Security flaws in three specialist car alarms have left vehicles vulnerable to being stolen or hijacked, say researchers.
The bugs were found in alarm apps by Clifford, Viper, and Pandora. The alarms are on three million vehicles.
The security researchers exploited the bugs to activate car alarms, unlock a vehicle’s doors and start the engine via an insecure app.
The expose has prompted the firms to upgrade security to remove the flaws.
The research was carried out for the BBC’s Click technology programme by security consultants Pen Test Partners, which has a long track record of uncovering software flaws.
The firm focussed on two well-known firms that produce alarms that can be accessed and controlled via smartphone apps – Pandora and Clifford (known in the US as Viper).
The research found that Pandora, which had advertised its system as “unhackable”, allowed a user to reset account passwords for any account.
Pandora now no longer makes the claim that its system is unhackable.
The password flaw allowed researchers significant access to the app. They could:
- to take control of the smart alarm remote access app
- track any vehicle in real time
- remotely activate the alarm
- open the door locks
- start a vehicle’s engine
The ethical hackers also looked at smart alarms produced by Clifford, which is the market leader in third-party alarms in the UK.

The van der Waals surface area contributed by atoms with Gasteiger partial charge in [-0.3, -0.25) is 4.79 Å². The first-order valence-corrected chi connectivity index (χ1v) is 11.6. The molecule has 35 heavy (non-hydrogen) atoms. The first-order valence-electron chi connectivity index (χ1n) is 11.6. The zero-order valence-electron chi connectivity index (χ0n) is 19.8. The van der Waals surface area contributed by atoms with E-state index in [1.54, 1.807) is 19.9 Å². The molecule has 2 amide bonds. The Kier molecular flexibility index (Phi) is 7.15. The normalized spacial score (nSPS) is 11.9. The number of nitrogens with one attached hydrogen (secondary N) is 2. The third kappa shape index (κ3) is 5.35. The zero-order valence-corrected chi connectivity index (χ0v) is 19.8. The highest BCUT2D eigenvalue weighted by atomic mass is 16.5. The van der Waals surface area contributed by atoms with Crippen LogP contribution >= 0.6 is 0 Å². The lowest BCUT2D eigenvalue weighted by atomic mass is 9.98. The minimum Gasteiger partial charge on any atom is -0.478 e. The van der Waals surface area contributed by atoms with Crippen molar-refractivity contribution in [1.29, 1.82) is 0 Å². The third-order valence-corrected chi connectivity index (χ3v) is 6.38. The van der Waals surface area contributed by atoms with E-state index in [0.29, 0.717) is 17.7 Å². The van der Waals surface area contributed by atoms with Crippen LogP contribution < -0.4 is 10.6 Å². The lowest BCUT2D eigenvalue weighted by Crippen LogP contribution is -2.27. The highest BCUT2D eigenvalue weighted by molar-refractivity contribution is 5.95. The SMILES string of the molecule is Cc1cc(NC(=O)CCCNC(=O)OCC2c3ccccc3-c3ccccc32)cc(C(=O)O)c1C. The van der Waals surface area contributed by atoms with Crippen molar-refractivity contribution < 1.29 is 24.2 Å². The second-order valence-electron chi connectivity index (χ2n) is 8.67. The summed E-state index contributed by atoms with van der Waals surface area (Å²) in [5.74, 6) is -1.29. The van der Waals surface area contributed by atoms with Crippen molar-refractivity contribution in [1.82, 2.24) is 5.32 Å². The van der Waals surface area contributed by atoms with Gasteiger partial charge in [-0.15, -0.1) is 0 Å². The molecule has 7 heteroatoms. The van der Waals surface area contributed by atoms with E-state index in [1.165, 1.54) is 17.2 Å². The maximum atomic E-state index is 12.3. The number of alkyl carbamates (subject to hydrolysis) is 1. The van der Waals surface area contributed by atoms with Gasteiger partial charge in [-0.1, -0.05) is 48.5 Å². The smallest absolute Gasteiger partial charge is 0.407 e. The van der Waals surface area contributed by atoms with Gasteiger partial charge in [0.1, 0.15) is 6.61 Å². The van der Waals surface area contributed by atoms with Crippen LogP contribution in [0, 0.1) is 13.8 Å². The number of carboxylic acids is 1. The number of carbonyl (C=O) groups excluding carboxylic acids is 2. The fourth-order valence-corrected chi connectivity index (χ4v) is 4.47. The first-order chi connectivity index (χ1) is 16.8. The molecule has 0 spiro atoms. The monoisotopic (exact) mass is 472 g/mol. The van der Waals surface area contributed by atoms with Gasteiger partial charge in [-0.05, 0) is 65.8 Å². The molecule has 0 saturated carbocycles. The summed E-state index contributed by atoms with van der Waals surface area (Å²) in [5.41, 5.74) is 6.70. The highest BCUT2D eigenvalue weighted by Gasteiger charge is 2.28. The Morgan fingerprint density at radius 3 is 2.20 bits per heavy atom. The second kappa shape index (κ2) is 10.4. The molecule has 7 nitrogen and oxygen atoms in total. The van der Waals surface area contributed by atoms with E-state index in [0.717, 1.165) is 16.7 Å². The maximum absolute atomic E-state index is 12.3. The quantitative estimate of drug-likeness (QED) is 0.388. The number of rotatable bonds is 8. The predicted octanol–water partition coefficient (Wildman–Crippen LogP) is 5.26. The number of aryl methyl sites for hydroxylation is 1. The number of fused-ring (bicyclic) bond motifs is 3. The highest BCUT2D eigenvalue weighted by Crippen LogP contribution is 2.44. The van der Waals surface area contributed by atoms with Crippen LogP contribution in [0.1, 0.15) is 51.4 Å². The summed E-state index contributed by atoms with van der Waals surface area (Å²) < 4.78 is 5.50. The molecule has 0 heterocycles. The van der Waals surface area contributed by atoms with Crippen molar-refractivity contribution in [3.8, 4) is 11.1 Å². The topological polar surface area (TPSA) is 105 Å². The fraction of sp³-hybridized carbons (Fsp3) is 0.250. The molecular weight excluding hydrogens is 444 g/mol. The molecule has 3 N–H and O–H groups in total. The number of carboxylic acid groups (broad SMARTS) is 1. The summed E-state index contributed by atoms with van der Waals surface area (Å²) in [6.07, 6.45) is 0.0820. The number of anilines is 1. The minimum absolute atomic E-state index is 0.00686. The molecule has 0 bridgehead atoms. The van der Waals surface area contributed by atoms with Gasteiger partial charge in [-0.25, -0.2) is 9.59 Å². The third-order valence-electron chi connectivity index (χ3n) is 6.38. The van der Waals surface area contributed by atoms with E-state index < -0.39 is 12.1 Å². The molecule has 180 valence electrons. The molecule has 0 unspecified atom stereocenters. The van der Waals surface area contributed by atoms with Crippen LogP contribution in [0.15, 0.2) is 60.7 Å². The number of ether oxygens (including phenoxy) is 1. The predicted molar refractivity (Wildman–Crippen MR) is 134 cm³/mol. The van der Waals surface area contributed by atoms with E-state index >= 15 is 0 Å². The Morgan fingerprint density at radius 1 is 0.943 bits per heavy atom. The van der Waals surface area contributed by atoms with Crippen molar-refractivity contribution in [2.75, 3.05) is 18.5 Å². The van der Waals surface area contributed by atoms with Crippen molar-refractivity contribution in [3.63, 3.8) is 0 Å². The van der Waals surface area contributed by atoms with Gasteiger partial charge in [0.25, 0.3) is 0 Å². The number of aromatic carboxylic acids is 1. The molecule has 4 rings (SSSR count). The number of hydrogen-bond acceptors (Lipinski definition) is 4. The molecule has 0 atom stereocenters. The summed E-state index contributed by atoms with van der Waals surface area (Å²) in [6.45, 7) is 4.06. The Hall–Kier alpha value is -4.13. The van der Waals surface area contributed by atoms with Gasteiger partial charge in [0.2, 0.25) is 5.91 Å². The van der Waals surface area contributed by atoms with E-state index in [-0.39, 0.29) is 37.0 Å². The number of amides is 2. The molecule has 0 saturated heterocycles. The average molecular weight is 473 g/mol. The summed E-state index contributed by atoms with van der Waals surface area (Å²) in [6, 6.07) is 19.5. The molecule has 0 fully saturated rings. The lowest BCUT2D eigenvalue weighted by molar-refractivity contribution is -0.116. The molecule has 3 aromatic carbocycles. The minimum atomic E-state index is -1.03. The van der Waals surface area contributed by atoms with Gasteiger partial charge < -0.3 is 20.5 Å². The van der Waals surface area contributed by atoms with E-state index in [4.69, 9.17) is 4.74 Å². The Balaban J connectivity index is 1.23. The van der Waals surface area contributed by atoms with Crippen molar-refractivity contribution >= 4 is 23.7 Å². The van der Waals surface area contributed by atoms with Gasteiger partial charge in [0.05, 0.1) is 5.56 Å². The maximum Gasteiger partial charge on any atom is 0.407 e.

The team found that it was possible to use a legitimate account to access other users’ profiles and to then change the passwords for those accounts and take control.
“I could look on the system and look for a nice Lamborghini or a Porsche, locate one close to where I am, go and start that car if no one’s around, open the doors and drive away” said Chris Pritchard, a security consultant at Pen Test Partners.
Directed, the parent company for the Viper and Clifford brands, admitted that “customers’ accounts could have been accessed without authorisation… as a result of a recent update”.
It added that the company did not believe any data had been accessed without authorisation.
The security flaw has now been fixed.
“Directed is committed to providing safe and secure products but no system can be 100% safe,” it told Click.
In a statement, Russia-based Pandora Alarms, which also sells products in the UK, said: “We have made changes to the code and upgraded security. The pain point has been removed.”
It advised that the key fob provided to owners with the alarms “would override any remote access through the app”.
Security expert Professor Alan Woodward from the University of Surrey’s Centre for Cyber-Security said it was “disappointing” to see relatively simple flaws introduced by companies in the business of security.
“You would have thought any company claiming security as their core business would have done a thorough penetration test on the system as a whole,” he said. “It’s hard not to conclude that it was not done here.”
He added: “The problems were within the direct control of the company. I fear that security researchers are yet again the only ones holding these manufacturers to account.”
Prof Woodward said it had become a trend for companies to spend a great deal of time on the “front end” of the apps that users see, but pay less attention to the “back end” which leaves the programmes open to security flaws.
“It should be the companies paying for this, not researchers doing it as a sideline,” he said.
BBC Click’s full investigation into the vulnerabilities of car alarms is on BBC News Channel, iPlayer and BBC World News this Saturday and Sunday.
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